In a museum local to me, there is a film playing by the entrance. An actress, in character as a citizen of the Roman empire, introduces herself and describes her background, likes and dislikes, and religious beliefs. It’s rather like the two-minute introduction to a contestant in a reality show. At the end of the … More The people of the past: part 2
Science is not – and can never be – apolitical. Moreover, anthropology and archaeology as a discipline originated in colonial contexts. How should we now navigate issues of ownership with regard to human remains in cultural collections? … More The people of the past: part 1
The shared community of fanship has increased exponentially as the internet permits the creation of communities of interest regardless of geographical distance. For these communities, shared works of fiction function as the intangible heritage which created and connected the members. They share an emotional link to characters, places or events which they have simultaneously all experienced, yet have never physically visited. … More A heritage in words
It is Halloween. The veils between our world and the world of the supernatural are thin. Our streets will be filled with strange, other-worldly apparitions demanding bribes to leave nearby humans in peace for another year. Normal religious belief systems are overtaken by anti-religion, the otherworldly forces devoted to disruption, ahierarchy, and the subversion of Christian morality. … More An invisible heritage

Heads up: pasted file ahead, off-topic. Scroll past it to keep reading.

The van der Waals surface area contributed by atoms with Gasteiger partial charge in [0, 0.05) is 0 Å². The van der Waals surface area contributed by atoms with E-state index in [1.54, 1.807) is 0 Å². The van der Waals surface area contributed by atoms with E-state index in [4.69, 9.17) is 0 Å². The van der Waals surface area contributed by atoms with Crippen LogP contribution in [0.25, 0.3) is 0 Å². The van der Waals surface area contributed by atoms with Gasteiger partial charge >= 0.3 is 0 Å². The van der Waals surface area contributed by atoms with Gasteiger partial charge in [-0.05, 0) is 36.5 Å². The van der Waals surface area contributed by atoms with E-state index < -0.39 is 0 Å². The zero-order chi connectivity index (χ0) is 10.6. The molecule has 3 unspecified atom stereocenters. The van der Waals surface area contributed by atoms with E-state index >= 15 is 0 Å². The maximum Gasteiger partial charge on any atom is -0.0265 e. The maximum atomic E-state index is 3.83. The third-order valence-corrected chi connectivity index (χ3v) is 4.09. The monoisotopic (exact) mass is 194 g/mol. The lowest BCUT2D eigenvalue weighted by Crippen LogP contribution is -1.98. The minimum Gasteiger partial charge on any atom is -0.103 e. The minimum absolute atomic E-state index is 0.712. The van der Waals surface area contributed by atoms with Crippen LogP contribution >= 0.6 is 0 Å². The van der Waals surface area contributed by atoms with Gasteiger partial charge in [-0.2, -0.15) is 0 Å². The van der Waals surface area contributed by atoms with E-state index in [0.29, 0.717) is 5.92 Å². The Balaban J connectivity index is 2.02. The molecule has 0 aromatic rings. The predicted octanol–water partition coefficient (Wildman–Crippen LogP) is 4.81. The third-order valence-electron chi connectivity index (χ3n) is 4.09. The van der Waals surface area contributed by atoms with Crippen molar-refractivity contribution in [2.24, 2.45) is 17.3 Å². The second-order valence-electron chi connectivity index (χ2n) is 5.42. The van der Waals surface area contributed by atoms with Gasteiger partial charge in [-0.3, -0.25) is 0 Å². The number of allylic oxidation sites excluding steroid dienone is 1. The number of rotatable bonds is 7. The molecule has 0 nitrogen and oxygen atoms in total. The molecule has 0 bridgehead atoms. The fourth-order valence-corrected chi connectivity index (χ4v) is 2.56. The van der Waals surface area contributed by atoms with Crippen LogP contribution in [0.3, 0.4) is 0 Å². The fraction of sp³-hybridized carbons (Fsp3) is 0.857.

I have been thinking recently about concepts like vintage, familiarity, and the fundamental temporality of aesthetics. The unthinking ability of people to interpret familiar items and symbols within a socialised construction of their meaning is something I’ve discussed before, but the power of these constructs to change imperceptibly yet often rapidly can still surprise me. … More But world enough and time
In 2014 Prince William is said to have told primatologist Jane Goodall that he would like to see all ivory in the Royal Collection destroyed.
How much worse would the furore have been if he had instead said that given the choice he would return all artefacts taken during colonial conquests to their country of origin? … More Why is ivory less acceptable than colonial acquisitions?
From 1984 to the Hunger Games, the future has been a blank sheet which writers can use to show the dystopian possibilities of current situations. Yet apart from dire warnings about the consequences of climate change, government surveillance, and rebellious AI, the future is unpeopled, blank where the past is vivid scenery. … More New Year, old mindset: how heritage can change the way we see the future